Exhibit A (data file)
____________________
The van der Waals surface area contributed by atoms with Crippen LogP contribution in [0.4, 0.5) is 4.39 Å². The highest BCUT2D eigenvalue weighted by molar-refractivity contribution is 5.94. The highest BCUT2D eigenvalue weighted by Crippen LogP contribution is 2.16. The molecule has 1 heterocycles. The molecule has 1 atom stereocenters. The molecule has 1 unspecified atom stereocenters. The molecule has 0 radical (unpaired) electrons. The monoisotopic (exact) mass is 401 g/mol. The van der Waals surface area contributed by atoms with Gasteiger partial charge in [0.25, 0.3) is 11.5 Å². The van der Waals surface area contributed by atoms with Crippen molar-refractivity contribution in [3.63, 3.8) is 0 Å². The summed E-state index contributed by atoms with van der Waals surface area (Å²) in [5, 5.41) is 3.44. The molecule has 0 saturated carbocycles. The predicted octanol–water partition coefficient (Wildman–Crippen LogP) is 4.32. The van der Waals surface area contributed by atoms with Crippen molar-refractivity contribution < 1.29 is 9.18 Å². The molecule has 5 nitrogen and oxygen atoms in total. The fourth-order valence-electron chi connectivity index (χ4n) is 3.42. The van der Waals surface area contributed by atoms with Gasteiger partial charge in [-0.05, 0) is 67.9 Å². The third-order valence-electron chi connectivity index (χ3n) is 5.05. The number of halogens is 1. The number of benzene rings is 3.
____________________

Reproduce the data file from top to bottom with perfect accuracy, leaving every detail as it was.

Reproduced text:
The van der Waals surface area contributed by atoms with Crippen LogP contribution in [0.4, 0.5) is 4.39 Å². The highest BCUT2D eigenvalue weighted by molar-refractivity contribution is 5.94. The highest BCUT2D eigenvalue weighted by Crippen LogP contribution is 2.16. The molecule has 1 heterocycles. The molecule has 1 atom stereocenters. The molecule has 1 unspecified atom stereocenters. The molecule has 0 radical (unpaired) electrons. The monoisotopic (exact) mass is 401 g/mol. The van der Waals surface area contributed by atoms with Gasteiger partial charge in [0.25, 0.3) is 11.5 Å². The van der Waals surface area contributed by atoms with Crippen molar-refractivity contribution in [3.63, 3.8) is 0 Å². The summed E-state index contributed by atoms with van der Waals surface area (Å²) in [5, 5.41) is 3.44. The molecule has 0 saturated carbocycles. The predicted octanol–water partition coefficient (Wildman–Crippen LogP) is 4.32. The van der Waals surface area contributed by atoms with Crippen molar-refractivity contribution < 1.29 is 9.18 Å². The molecule has 5 nitrogen and oxygen atoms in total. The fourth-order valence-electron chi connectivity index (χ4n) is 3.42. The van der Waals surface area contributed by atoms with Gasteiger partial charge in [-0.05, 0) is 67.9 Å². The third-order valence-electron chi connectivity index (χ3n) is 5.05. The number of halogens is 1. The number of benzene rings is 3.